Posted by on September 11, 2014 - 3:25pm

As more post menopausal women change to a low dose local vaginal estrogen to control vaginal atrophy, a group of experts have recommended that the FDA modify the package Black Box Warning label  on the product packaging.  The current warning is based on research done mainly on oral estrogen which is a systemic rather than local therapy.   The local low-dose therapy, in fact, was designed to reduce estrogen exposure to the woman while still providing localized (vaginal) relief from vaginal atrophy.   The panel of experts who wrote the editorial published in the journal Menopause, believe that the current warning is not based on this form of the estrogen and is harming women by discouraging their use of this very effective product that could improve their quality of life and prevent some serious health problems.

Vulvovaginal atrophy (VVA) is a common and progressive condition that is due to the lack of estrogen during and after the menopause.  This results in  the  thinning, drying and inflammation of the vaginal walls that can lead to painful sex and urinary disorders.   Localized estrogen is an approved treatment for this disorder.   To read more about menopause and the latest evidence based treatment options, visit a site developed by the Women's Health Research Institute at Northwestern University.




Posted by on February 19, 2014 - 4:17pm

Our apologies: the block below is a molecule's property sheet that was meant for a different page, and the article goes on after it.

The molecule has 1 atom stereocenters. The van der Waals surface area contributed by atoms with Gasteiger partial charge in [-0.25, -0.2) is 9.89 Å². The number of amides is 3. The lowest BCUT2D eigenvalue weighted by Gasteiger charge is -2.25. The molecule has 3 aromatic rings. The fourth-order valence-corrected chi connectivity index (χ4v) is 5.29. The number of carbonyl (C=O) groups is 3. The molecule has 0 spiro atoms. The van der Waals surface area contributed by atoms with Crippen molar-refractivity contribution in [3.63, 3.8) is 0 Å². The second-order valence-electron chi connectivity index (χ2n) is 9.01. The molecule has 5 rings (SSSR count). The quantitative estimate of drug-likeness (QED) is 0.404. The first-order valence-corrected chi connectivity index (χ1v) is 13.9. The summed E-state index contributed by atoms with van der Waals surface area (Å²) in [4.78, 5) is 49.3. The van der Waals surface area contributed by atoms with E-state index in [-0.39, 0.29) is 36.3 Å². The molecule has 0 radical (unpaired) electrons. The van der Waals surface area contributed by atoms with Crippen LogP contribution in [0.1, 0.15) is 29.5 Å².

Vulvovaginal atrophy (VVA) or atrophic vaginitis is a medical challenge because it is under-reported by women, under-recognized by health-care providers and, therefore, under-treated according to a new study out of Italy. More or less 50% of postmenopausal women experience vaginal discomfort attributable to VVA. Surveys suggest health-care providers should be proactive in order to help their patients to disclose the symptoms related to VVA and to seek adequate treatment when vaginal discomfort is clinically relevant. Women are poorly aware that VVA is a chronic condition with a significant impact on sexual health and quality of life and that effective and safe treatments may be available. Indeed, female sexual dysfunction and genitourinary conditions are more prevalent in women with VVA. That being so, it is very important to include VVA in the menopause agenda, by encouraging an open and sensible conversation on the topic of intimacy and performing a gynecological pelvic examination, if indicated. According to very recent guidelines for the appropriate management of VVA in clinical practice, it is essential to overcome the vaginal ‘taboo’ in order to optimize elderly women's health care. To learn more about menopause, visit or read the full article :